Message From The Author
From Battlefields to Ballrooms
VETERAN REGENCY WRITER MARY BALOGH BREAKS NEW GROUND
By Liz French
When you look at some of the trends in historical romances these days, you might believe that innovations like connected books, sexually experienced heroines, older women consorting with younger men and villains redeemed and reborn as heroes cropped up just a few years ago. But
a close reading of Mary Balogh's oeuvre would prove otherwise. Balogh began her illustrious career by pushing the boundaries of the "short and sweet" Regency romances. With her very first Signet Regency, A Masked Deception (1985), she shook up the genre -- with explicit sex. That got a lot of people excited.
"People, particularly reviewers, were always telling me that I was breaking all the rules of Regency romances, though the reviews were mostly good ones," Balogh recalls, adding that the books sold well.
"The funny thing was that whenever I challenged anyone or any group to produce these rules and tell me who composed them and who policed them and what the penalty was for breaking them, no one had an answer," she continues. "Sex is a part of any romantic relationship, so I have almost always included it in my books. I've often pointed out that if there was no sex in Regency England, Britain would be rather an empty island now, not counting the immigrants, of course."
Balogh also began connecting her romances early on. The first time she did it, with 1987's The Wood Nymph, she gave the rejected suitor from A Chance Encounter (1985) his own chance at love. "This sort of thing was not happening so much in those days," she says. "My characters become real people to me, though, and I am a bit of a soft touch. I hate to see people hurt or lonely or forlorn. It's nice sometimes to be able to play God and put the world to rights."
The author has since crafted many connected books, the most recent being her Huxtable quintet. Book four, Seducing an Angel, releases this month in hardcover from Delacorte. The story follows three back-to-back love stories (released in paperback) and stars another Balogh trademark: a nontraditional hero. Stephen Huxtable is only 17 at the start of the series (First Comes Marriage, March). "I told his elder sisters' stories first to allow him to grow up," Balogh says. She adds that she expected the "handsome, carefree, rather charismatic boy" to sow some "pretty wild oats" after inheriting an earldom. But that didn't happen. "All this posed a problem for me; he sounds bland, even a bit weak. He is neither."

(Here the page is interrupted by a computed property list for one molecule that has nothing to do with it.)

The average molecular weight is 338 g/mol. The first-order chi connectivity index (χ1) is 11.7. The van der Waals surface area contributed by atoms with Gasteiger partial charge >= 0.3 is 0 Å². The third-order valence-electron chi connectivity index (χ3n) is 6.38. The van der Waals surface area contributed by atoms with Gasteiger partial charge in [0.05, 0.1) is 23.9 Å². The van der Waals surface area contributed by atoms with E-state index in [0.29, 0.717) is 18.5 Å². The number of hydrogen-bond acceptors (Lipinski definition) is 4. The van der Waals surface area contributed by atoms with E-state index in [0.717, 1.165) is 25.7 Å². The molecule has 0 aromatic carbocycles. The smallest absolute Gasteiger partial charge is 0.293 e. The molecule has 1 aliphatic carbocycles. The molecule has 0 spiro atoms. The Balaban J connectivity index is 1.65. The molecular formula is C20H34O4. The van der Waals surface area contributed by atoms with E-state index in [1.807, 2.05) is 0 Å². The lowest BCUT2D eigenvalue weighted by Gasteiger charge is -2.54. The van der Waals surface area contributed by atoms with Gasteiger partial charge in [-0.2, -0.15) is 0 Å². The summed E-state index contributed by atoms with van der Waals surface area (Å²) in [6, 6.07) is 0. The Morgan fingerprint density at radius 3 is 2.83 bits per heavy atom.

But the Welsh-born Balogh says she relishes situations like that. "I always love the challenge of having a hero and/or heroine who does not quite fit the stereotypical mold." She also enjoys "making the reader fall in love with them despite everything." It's not only the reader who falls for Stephen. The widow Cassandra Belmont sets out to seduce him and soon succumbs to his charms. But Stephen desires more than just a mistress --
he wants the scandalous beauty as his wife.
"I love writing series, and often three books are not enough. Four are better, but why not get really greedy and go for five?" asks the hard-working Balogh, who gets a bit of a breather between books four and five. The story of Constantine, the Huxtables' mysterious second cousin, which she'll be writing shortly, will be released next year in hardcover.
"Constantine is an enigmatic character. Is he really guilty of the horrid offenses of which he stands accused -- and which he refuses to deny?" Balogh asks rhetorically. "Actually I can't wait to know his story myself! I'll be writing it this summer."
Con's story isn't the only writing adventure she's embarking on. Balogh has ventured out of the Regency era occasionally, penning a few Georgian love stories, two Welsh historicals set in the 1830s and one Crimean tale. She even wrote a time-travel novella that went between contemporary and Regency England. "I felt vastly uncomfortable in the former and sank like a glove into the latter," she quips.
However, at the urging of paranormal historical author Susan Krinard, Balogh is stepping way out of her comfort zone. She'll contribute a novella to Bespelling Jane, an upcoming Harlequin anthology of stories loosely based on four Jane Austen novels. "I just didn't think myself capable of writing about vampires or werewolves," says the author, who hastens to add that she likes reading paranormals, especially those by Krinard and Stephenie Meyer.
"Then I thought of reincarnation. I know a lot about it and firmly believe in it -- but was it paranormal enough? Susan assured me it was. And so I was in." Balogh's story, "Almost Persuaded," is based on Persuasion. "I decided to do the best I could to write a bang-up love story and hope no one notices that
I really am not a paranormal writer," Balogh says.
No doubt the only thing readers will notice is that the boundary-busting Balogh is at it again.
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